Chocowinity school earns School of Distinction status

Published 2:47 pm Sunday, August 30, 2009

By Staff
Only county school to earn a top mark for achieving goals
Staff Writer
Chocowinity Primary School was one of some 630 schools statewide to earn a top designation this year from an N.C. Department of Public Instruction report on school performance goals, The ABCs of Public Education.
The school earned a School of Distinction designation with more than 85 percent of its students scoring acceptable passing scores on end-of-grade tests, according to the state report. It is the only Beaufort County school to earn one of the state’s top designations under the report and has earned a top designation for six of the past nine years.
The ABC’s report is based on several measures of performance. These include reading and mathematics end-of-grade tests in the third through eighth grades; science end-of-grade tests in grades five and eight, and end-of-course tests in Algebra I, Algebra II, biology, chemistry, civics and economics, English I, geometry, physical science, physics and U.S. history.
The report also measures “growth” or the expectation that an individual student performs as well, or better, on the end-of-grade tests for the current year as she or he did, on average, during the previous two years.
Patrick Abele, executive director for learning services for Beaufort County Schools, said in an interview Thursday the system is making improvements in its performance scores, but it still has work to do.
“The good news is that we have no low-performing schools in the district,” he said.
The ABC’s report is one tool that educators use to give them “a quick snapshot of where we are as a whole,” Abele said. “We will continue to look at performance at the grade and subject level. That’s how we’ll get a better idea of how we’re doing.”
Seven Beaufort County schools received the School of Progress designation for which at least 60 percent of their students’ scored at or above an acceptable passing on end-of-grade or end-of-course tests: Bath Elementary School at 79.8 percent, Beaufort County Early College High School at 76.4 percent, John C. Tayloe Elementary at 68.7 percent, Northeast Elementary School at 69.3 percent, P.S. Jones Middle School at 67.1 percent and Washington High School at 66.7 percent. Eastern Elementary School students are not tested, but because its students move to John Cotton Tayloe Elementary School, it receives the same designation.
Four Beaufort County schools received a no-recognition designation. Those schools did not make their expected growth standards but have at least 60 percent of their students’ scores at or above an acceptable passing grade: Chocowinity Middle School at 73.5 percent, John Small Elementary at 61.6 percent, Northside High School at 64.1 percent and Southside High School at 69.6 percent.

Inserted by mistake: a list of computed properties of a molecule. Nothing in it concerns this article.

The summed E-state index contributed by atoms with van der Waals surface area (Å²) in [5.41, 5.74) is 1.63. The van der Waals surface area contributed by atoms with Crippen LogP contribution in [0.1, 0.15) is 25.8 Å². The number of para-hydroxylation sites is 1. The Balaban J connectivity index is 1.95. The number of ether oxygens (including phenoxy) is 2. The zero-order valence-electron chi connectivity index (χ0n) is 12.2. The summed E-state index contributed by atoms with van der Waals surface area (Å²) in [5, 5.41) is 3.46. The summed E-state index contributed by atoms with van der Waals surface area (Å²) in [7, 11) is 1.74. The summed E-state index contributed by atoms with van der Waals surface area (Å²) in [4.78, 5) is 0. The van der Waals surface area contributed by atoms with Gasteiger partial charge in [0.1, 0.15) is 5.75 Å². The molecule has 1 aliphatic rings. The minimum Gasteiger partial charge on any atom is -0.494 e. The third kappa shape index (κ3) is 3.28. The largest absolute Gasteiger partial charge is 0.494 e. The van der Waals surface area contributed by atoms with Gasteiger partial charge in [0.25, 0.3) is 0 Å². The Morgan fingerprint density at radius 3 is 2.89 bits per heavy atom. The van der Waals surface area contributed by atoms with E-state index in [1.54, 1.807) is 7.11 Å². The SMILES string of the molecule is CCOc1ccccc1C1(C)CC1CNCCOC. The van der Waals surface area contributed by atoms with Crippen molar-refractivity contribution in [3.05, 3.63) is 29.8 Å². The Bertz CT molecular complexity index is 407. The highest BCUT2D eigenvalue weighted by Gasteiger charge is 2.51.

One Beaufort County school received designation as a priority school. That school, S.W. Snowden Elementary School, at 54.1 percent, had less than 60 percent of its students’ scores at or above an acceptable passing grade.
Three Beaufort County Schools — Chocowinity Middle, John Small Elementary and Southside High School — did not meet expected growth standards, according to the report.
The Beaufort County Ed Tech Center was not given an ABC ranking, but it did achieve acceptable-growth status.
Statewide, the number of North Carolina public schools earning the state’s top school designations under the ABC report more than doubled. Statewide results showed that 117 schools earned the state’s top designation of Honor School of Excellence, nine schools were Schools of Excellence and 502 schools were Schools of Distinction.
(Those statewide results were an improvement over last year, in large part, because the state required elementary and middle schools to use results from students who passed standardized tests a second time after failing the first time, according to the N.C. Department of Public Instruction
About 37 percent of students across the state took a reading retest, about 25 percent took a math retest and about 40 percent took a science retest. Statewide, the retests helped improve the schools’ passing rates by about 9 percent, according to the department.)
The ABCs of Public Education began in the 1996-97 school year as North Carolina’s primary school-improvement program, providing the state’s first school-level accountability system and generating information that has allowed North Carolina to better target school-improvement efforts.
This year, because of the state’s budget shortfall, teachers, principals, teacher assistants and others will not receive ABC incentive awards, according to the department.